Ideally, “play” your video twice a day, first thing in the morning and last thing at night. With time and practice, you’ll be able to call up the images from your video while you’re riding whenever you need to replace nervousness with confidence and enthusiasm.
Bonus benefit: Once you’ve mastered self-talk and visualization to bolster your confidence, you can use these same tools to improve all aspects of your horsemanship, ease pre-show nerves, and perform your best in competition.
Fear Buster #5: Get physical, using strength and flexibility training.
How it works: By improving your strength, flexibility, and balance, you’ll up your security in the saddle, which will bolster your confidence in your ability to stay safe.
“There’s a direct correlation between balance and strength,” says Terry Orcutt, a sports physiologist who was Team Horse & Rider member and reiner Al Dunning’s personal trainer for seven years. “Moreover, a strong, fit rider is an efficient rider; she can relax and still be in control. A weak rider must use more muscles, has a slower response time, and sometimes over-responds to compensate.
“Plus, horses can sense strength, power, and control,” he adds. “They know intuitively that a strong, fit rider means business. As a bonus, physically fit riders worry less about falling, because they know they’re less likely to injure themselves if they do fall.”
How to do it: Start small and build. If you begin by making abdominal crunches an every-other-day routine, you’ll quickly notice a marked increase in your “body confidence” while riding.
“In the saddle,” explains Terry, “your balance comes from your core muscles–your abdominals. If your abs are weak, your balance is compromised, which can lead you to be constantly over-correcting your position. Your horse can feel this subtle uncertainty in your posture, and he’ll respond with uncertainty of his own.”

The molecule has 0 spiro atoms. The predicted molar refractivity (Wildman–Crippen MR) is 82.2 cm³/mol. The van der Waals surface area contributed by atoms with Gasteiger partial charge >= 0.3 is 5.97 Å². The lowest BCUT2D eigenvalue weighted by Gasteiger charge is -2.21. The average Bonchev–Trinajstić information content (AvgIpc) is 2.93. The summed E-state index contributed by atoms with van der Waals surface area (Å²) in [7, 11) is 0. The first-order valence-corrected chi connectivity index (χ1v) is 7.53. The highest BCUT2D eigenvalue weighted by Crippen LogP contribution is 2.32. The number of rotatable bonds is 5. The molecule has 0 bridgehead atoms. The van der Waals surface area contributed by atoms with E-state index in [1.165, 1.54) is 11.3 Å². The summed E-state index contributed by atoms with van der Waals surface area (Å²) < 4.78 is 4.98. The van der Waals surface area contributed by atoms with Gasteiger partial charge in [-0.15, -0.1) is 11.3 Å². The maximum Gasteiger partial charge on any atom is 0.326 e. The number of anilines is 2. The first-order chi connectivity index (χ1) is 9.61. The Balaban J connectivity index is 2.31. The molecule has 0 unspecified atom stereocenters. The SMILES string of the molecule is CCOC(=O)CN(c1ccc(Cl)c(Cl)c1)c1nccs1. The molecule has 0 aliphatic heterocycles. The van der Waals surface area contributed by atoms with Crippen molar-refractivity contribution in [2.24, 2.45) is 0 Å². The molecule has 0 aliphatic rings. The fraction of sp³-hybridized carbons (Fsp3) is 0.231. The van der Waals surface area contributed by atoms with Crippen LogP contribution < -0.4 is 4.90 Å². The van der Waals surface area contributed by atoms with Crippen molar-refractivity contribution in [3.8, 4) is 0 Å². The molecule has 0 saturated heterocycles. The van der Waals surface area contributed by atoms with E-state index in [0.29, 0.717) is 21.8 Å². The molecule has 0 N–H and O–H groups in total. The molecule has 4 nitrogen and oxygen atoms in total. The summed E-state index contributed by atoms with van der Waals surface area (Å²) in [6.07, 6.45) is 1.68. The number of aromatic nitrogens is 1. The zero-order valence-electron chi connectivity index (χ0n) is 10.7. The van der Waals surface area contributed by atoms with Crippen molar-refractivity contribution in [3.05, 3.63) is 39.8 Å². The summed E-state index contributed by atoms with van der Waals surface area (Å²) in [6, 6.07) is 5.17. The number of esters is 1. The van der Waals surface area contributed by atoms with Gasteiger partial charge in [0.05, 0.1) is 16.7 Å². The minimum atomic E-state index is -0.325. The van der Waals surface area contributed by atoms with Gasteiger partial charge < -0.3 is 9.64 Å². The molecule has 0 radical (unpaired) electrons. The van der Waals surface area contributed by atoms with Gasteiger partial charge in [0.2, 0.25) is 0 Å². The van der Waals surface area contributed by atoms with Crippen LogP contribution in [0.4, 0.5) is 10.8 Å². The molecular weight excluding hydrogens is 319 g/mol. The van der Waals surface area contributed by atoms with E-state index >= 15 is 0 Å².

Once you’ve made crunches a part of your life, add push-ups and gentle stretches. Then, you can expand your repertoire to include other strength-enhancing moves, using weights, resistance bands and/or exercise balls.
Your best bet is to work with a personal trainer for a few months to learn proper technique and develop a routine that matches your needs. But if that’s not possible, plunge ahead anyway. There are countless books, DVDs, and Web sites to guide you. (Find many equestrian-fitness books and DVDs at HorseBooksEtc.com.)
Bonus benefit: Strong, fit riders are better riders–period. For one thing, their cues are more precise and effective. “It’s the same as for any athlete,” says Terry. “I once heard it said of a football player, ‘He has very soft hands–because his hands are so strong.’ It’s identical for riders–strength enhances finesse.”